This unusual type of decoration is also used for a ‘space-filler’ (f. 36r
Close ). Line-fillers are absent in the manuscript. The empty space at the end of the contratenor (indicated in Czech as ‘Gontrassek’) of the three-part Bud bouhu chwala is, however, filled with abstract decoration that is in keeping with the style of the decorated initials.
2. The second type of penned initial appears mainly in the second half of the manuscript (ff. 183v, 184v, 186v–187v, 189v, 190v, 191v, 195v, 196v, 204r, 210v–211r, 214v, 215v, 216v, 219r, 220v–221v, 222v–223r, 224r, 225v–226r, 227r–228r, 229r–230r, 231v–232v, 234r–235r, 238r–241r, 245v
Second type of penned initial.
Close , 249r–251r, 252r–253r, 254r–256r, 257r–259v, 261v–262v, 264v–267v, 268v, 271r–273r, 277r, 279v, 283r and 285v). The bold letters are dark and solid in appearance. The traditional use of a pen with a broad, flat nib creates the distinctive ‘thick-and-thin’ effect when moved over the page while being held at the same angle. Because of their typographical aspect, this type of letter survived in printed books. (The initials on ff. 78v and 79r are closely related, but try to imitate loosely the black-and-white contrast of the first type of initial.)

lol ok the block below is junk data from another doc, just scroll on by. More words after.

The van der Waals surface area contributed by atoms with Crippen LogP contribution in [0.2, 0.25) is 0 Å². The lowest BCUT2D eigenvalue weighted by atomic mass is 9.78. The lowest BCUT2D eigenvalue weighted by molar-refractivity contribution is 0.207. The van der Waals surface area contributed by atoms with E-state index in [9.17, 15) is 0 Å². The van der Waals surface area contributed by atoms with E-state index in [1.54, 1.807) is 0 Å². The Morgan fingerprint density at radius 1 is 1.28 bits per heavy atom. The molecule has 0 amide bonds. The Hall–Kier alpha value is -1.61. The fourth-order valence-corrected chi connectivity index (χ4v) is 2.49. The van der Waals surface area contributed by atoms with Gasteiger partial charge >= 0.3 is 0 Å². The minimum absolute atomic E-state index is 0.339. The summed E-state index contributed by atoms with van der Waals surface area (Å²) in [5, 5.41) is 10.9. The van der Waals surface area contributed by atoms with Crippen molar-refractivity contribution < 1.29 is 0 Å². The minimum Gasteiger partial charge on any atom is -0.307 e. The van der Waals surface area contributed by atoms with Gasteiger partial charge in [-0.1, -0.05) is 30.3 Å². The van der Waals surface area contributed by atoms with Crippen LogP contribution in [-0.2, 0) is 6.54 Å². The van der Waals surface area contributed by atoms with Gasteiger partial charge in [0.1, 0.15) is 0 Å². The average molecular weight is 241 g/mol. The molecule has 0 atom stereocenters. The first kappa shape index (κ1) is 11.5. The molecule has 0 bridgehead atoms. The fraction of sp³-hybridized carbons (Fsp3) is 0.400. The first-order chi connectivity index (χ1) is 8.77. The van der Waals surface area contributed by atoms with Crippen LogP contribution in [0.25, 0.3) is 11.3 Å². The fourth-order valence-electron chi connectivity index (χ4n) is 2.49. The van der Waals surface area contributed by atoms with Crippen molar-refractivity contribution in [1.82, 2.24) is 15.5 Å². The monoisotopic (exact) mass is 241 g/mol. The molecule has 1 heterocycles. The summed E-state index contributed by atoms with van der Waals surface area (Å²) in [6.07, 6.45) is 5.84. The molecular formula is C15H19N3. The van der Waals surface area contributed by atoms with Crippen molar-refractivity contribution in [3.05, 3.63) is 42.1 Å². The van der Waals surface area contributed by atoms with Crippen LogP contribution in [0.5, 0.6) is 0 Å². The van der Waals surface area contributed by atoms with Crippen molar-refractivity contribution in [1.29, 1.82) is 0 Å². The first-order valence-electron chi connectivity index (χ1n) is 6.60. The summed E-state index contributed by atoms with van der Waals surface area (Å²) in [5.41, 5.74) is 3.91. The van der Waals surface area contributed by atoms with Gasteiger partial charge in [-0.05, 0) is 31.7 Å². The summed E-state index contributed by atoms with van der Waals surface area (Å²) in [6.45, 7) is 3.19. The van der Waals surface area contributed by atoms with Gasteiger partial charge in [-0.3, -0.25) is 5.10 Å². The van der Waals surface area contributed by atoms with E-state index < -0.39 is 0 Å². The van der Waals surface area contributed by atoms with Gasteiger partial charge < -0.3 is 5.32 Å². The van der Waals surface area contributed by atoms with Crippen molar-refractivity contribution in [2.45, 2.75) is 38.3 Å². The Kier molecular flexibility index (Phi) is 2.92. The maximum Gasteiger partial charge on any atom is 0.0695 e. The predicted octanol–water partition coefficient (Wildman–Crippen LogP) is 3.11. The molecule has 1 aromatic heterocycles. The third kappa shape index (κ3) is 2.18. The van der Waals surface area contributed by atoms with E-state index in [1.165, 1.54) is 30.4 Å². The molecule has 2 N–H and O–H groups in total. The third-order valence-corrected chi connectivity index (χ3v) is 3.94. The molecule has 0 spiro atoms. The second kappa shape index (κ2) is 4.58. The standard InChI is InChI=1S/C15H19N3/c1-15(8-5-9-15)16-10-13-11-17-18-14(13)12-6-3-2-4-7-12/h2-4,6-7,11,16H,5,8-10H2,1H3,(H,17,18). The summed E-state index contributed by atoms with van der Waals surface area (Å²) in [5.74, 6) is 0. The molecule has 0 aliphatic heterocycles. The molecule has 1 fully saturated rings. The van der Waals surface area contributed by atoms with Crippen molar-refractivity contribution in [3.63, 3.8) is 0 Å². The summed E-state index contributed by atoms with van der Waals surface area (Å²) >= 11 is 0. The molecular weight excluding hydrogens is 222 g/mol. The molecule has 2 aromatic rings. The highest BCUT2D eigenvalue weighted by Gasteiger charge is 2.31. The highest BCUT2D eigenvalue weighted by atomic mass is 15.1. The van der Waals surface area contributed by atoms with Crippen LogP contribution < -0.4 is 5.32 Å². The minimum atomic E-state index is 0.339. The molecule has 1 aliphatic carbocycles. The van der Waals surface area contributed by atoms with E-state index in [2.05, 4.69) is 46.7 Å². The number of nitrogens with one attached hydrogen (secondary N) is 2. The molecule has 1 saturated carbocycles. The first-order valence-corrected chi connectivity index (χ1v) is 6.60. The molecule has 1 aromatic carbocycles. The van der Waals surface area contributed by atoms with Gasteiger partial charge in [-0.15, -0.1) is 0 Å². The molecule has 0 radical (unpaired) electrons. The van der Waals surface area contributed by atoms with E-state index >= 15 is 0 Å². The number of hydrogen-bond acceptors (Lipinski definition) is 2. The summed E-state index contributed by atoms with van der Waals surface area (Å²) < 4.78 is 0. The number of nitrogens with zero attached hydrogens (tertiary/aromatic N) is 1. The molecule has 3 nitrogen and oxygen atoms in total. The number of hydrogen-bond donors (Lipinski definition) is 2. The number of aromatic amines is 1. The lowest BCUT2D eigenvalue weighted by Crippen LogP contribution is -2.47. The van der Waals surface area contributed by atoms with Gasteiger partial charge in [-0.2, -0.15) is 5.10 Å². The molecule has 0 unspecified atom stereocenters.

3. The third type of initial is similar in its technique to the second, and is employed mainly in the last two thirds of the manuscript. The letters are, however, thinly drawn and lack mostly the graphic character of the second type. At the beginning of the page (and sometimes also for voice names) they are often rendered in double lines to give them a stronger appearance (the most elaborate ones occur on ff. 89v, 92r–v, 99v–102r, 164v, 165v–166r, 167r
third type of initial
third type of initial
Close , 168r–169v, 170v–171r, 171v (upper initial only) , 176v, 182v, 193v, 200v–201r, 202r, 203r, 205v, 206v, 207v, 209v, 211v, 215r and 257r). They are also often used in a subordinate form, in which they are smaller and drawn more simply with a single line. On a few occasions, these also appear in combination with the previous type of initial, but at a hierarchically lower position.